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The post-Wall techno music of Berlin


I’ve written about Berlin many times before on this blog. It’s such a fascinating case study for me because of its history, its urban development patterns, and its famous techno scene.

Last month, Nick Paumgarten wrote a piece in the New Yorker, called Berlin Nights, where he dives into the city’s club culture and its reputation as the cradle of techno music. 

But in doing that, he is necessarily forced to talk about the once divided city and its unique “post-Wall” condition. When the Wall came down, the East became – as a result of its under-utilized built form – a breeding ground for the pent up energy and creativity of the West.

Here is an excerpt that speaks to the importance of those empty spaces and sparsely populated neighborhoods:

The post-Wall abundance of derelict building and excess housing was decisive. “Empty spaces allowed there to be a club culture,” Robert Henke said. “With no empty space, you get a closed-at-2 a.m., restrictive-alcohol culture.” At first, the reclamation seemed slapdash, improvisational, anarchic, as squatters took over buildings and neighborhoods and set off a period of cultural ferment. But the powers that be had been dreaming up developments for years before the Wall came down, and now—amid a boom in real-estate speculation and investment (everyone spoke of the Swedes)—empty space, and the sense of wildness that comes with it, has become harder to come by. “Flats are getting more expensive,” Hegemann said. “But we still have many free spaces. This is the secret for why Berlin is still alive.”

And here is the story of one such building:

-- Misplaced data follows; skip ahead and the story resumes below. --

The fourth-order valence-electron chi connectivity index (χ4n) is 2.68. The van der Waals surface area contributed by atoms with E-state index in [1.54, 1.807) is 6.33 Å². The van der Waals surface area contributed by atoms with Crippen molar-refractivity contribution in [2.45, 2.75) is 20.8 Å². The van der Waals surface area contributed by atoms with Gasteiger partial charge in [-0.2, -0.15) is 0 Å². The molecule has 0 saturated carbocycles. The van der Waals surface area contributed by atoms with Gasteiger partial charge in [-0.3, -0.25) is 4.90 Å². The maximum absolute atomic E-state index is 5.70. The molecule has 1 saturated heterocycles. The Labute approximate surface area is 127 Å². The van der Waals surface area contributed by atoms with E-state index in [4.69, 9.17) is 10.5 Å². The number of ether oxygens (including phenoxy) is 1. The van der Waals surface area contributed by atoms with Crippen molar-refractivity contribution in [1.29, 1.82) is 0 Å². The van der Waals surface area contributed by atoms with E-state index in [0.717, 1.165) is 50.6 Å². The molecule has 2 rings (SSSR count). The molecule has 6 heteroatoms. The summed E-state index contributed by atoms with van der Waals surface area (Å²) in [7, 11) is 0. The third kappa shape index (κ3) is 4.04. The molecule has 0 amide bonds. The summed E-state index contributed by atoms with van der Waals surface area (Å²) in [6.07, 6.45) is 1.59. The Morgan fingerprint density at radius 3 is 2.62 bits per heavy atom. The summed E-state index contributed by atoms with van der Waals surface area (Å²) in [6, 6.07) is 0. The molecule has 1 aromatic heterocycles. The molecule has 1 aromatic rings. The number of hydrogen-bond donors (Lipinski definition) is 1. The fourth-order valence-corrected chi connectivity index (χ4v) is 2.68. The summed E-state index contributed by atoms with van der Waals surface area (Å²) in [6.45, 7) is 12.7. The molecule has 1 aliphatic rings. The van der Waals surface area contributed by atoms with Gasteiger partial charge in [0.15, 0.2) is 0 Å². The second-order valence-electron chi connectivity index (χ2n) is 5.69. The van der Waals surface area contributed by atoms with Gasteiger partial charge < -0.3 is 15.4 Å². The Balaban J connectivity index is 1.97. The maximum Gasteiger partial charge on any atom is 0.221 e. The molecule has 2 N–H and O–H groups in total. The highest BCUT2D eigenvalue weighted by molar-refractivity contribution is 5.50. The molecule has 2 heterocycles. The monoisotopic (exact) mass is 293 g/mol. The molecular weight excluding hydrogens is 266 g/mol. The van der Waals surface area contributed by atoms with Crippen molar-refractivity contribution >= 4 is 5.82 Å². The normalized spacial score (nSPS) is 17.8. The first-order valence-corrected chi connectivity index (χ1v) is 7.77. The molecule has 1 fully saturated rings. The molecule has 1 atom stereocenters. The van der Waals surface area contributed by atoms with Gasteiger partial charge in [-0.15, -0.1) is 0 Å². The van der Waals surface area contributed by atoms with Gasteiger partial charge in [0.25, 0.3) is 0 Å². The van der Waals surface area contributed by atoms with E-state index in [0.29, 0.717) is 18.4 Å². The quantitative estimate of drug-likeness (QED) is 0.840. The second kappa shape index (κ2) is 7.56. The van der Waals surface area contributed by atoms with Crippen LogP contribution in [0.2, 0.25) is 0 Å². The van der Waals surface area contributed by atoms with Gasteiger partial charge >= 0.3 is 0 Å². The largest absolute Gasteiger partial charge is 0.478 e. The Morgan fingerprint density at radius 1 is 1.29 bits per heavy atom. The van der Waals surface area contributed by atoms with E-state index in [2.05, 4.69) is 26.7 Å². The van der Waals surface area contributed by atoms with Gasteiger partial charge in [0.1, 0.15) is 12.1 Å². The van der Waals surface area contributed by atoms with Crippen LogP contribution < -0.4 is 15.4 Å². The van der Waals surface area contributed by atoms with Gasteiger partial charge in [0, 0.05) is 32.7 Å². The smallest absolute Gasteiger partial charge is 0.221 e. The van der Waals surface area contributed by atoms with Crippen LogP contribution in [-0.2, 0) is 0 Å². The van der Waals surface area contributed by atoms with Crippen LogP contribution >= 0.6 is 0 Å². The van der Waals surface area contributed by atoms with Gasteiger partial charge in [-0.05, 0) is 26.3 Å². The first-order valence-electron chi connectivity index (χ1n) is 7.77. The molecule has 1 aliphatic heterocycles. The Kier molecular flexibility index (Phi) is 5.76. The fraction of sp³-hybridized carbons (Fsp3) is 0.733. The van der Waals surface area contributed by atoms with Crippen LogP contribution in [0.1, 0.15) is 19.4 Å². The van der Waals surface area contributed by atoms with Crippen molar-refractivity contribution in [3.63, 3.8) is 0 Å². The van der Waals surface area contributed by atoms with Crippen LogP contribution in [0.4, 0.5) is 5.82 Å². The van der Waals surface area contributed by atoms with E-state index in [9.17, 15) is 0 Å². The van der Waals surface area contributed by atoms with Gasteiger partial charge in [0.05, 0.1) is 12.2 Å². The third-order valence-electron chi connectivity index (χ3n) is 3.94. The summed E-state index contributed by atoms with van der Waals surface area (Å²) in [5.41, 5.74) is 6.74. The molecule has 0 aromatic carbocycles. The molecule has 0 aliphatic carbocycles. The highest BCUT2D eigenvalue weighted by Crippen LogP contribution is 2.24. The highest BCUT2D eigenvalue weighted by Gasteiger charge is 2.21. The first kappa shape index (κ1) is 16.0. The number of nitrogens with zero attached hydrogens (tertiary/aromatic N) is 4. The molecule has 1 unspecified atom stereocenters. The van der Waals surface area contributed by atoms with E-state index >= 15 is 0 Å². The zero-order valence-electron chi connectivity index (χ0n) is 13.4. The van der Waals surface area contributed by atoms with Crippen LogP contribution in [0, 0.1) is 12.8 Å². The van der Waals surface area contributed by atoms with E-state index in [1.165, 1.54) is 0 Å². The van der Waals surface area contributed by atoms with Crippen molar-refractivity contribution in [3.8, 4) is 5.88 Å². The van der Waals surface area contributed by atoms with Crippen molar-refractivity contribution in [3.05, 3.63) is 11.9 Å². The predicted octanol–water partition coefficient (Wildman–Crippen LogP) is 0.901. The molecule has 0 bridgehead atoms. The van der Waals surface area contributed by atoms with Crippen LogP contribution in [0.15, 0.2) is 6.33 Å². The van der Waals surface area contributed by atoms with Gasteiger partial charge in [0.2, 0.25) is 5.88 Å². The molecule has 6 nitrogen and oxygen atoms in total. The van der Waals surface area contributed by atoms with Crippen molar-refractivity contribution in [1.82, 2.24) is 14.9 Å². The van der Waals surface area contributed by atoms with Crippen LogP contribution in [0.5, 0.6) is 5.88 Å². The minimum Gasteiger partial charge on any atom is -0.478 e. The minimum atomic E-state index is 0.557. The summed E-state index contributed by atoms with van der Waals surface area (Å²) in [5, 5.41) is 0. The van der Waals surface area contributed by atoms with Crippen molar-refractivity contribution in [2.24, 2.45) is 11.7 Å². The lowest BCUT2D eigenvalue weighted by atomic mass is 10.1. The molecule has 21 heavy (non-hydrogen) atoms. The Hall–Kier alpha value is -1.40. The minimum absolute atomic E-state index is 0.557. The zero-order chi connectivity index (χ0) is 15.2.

Some empty spaces have completed their life cycles. One afternoon, I visited the old Reichsbahnbunker, a five-story fortress of reinforced concrete built by the Nazis in 1942 as an air-raid shelter. The Soviets turned it into a jail for P.O.W.s. Then it was used to store bananas and other tropical fruit. It was abandoned. In the nineties, it became an infamous techno night club, the Bunker. No ventilation, no fire exits. The government eventually shut it down. In 2003, an advertising executive and his wife bought the building and converted it into a museum to house their collection of contemporary art. They also built a glass-and-steel penthouse on the roof, to house themselves. Now the collection is open to the public, by appointment only. I joined a tour one afternoon. The guide, a young art student with a sweet monotone, took us into a cell-like space featuring giant manipulated photographs of the night sky, by Thomas Ruff, and explained that it had been the original dark room of Berlin. “It was very extreme,” she said. “It was hot, damp, loud, and dark. It was said to be the hardest club in the world. I’m sure you can imagine the things.” She gave a coy smile.

If you’re interested in cities and/or electronic music, the essay is well worth a read.

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